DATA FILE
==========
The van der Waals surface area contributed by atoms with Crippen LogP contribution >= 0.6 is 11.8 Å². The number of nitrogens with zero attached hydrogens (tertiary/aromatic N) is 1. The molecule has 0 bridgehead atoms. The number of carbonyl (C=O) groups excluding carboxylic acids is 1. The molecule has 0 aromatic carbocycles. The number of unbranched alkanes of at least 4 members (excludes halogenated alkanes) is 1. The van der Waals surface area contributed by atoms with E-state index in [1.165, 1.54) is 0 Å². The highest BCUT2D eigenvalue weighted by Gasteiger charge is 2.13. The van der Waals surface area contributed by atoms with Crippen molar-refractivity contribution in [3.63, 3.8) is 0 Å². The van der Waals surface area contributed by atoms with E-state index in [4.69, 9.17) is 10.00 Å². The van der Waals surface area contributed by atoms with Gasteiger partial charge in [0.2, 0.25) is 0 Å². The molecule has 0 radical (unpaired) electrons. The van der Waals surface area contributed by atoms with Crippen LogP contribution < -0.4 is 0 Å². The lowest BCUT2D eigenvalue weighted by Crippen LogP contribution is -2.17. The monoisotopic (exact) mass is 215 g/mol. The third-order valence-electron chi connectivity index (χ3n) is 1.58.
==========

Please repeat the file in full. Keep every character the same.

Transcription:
The van der Waals surface area contributed by atoms with Crippen LogP contribution >= 0.6 is 11.8 Å². The number of nitrogens with zero attached hydrogens (tertiary/aromatic N) is 1. The molecule has 0 bridgehead atoms. The number of carbonyl (C=O) groups excluding carboxylic acids is 1. The molecule has 0 aromatic carbocycles. The number of unbranched alkanes of at least 4 members (excludes halogenated alkanes) is 1. The van der Waals surface area contributed by atoms with E-state index in [1.165, 1.54) is 0 Å². The highest BCUT2D eigenvalue weighted by Gasteiger charge is 2.13. The van der Waals surface area contributed by atoms with Crippen molar-refractivity contribution in [3.63, 3.8) is 0 Å². The van der Waals surface area contributed by atoms with E-state index in [4.69, 9.17) is 10.00 Å². The van der Waals surface area contributed by atoms with Gasteiger partial charge in [0.2, 0.25) is 0 Å². The molecule has 0 radical (unpaired) electrons. The van der Waals surface area contributed by atoms with Crippen LogP contribution < -0.4 is 0 Å². The lowest BCUT2D eigenvalue weighted by Crippen LogP contribution is -2.17. The monoisotopic (exact) mass is 215 g/mol. The third-order valence-electron chi connectivity index (χ3n) is 1.58.